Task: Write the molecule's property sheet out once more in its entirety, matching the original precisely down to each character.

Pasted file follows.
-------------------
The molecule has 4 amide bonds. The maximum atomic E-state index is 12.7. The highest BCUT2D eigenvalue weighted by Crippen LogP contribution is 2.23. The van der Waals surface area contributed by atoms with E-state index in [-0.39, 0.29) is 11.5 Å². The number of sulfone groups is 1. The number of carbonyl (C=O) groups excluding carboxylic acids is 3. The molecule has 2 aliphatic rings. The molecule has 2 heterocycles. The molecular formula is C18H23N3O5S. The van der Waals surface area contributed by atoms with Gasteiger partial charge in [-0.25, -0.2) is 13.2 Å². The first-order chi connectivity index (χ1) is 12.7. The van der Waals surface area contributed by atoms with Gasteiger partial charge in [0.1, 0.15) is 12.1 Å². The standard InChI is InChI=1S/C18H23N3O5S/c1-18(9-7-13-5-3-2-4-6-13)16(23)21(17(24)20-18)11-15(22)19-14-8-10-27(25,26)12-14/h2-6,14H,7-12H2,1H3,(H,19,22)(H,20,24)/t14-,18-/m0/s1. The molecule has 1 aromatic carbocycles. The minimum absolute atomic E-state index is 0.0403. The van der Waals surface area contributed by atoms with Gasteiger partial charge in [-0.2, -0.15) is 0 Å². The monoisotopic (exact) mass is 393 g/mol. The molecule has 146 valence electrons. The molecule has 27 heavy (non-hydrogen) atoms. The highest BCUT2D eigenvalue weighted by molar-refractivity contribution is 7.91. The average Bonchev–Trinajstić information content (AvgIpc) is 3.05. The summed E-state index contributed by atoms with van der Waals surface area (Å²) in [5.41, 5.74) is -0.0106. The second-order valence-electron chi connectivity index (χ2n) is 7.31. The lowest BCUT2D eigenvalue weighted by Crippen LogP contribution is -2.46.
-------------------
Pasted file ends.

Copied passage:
The molecule has 4 amide bonds. The maximum atomic E-state index is 12.7. The highest BCUT2D eigenvalue weighted by Crippen LogP contribution is 2.23. The van der Waals surface area contributed by atoms with E-state index in [-0.39, 0.29) is 11.5 Å². The number of sulfone groups is 1. The number of carbonyl (C=O) groups excluding carboxylic acids is 3. The molecule has 2 aliphatic rings. The molecule has 2 heterocycles. The molecular formula is C18H23N3O5S. The van der Waals surface area contributed by atoms with Gasteiger partial charge in [-0.25, -0.2) is 13.2 Å². The first-order chi connectivity index (χ1) is 12.7. The van der Waals surface area contributed by atoms with Gasteiger partial charge in [0.1, 0.15) is 12.1 Å². The standard InChI is InChI=1S/C18H23N3O5S/c1-18(9-7-13-5-3-2-4-6-13)16(23)21(17(24)20-18)11-15(22)19-14-8-10-27(25,26)12-14/h2-6,14H,7-12H2,1H3,(H,19,22)(H,20,24)/t14-,18-/m0/s1. The molecule has 1 aromatic carbocycles. The minimum absolute atomic E-state index is 0.0403. The van der Waals surface area contributed by atoms with Gasteiger partial charge in [-0.2, -0.15) is 0 Å². The monoisotopic (exact) mass is 393 g/mol. The molecule has 146 valence electrons. The molecule has 27 heavy (non-hydrogen) atoms. The highest BCUT2D eigenvalue weighted by molar-refractivity contribution is 7.91. The average Bonchev–Trinajstić information content (AvgIpc) is 3.05. The summed E-state index contributed by atoms with van der Waals surface area (Å²) in [5.41, 5.74) is -0.0106. The second-order valence-electron chi connectivity index (χ2n) is 7.31. The lowest BCUT2D eigenvalue weighted by Crippen LogP contribution is -2.46.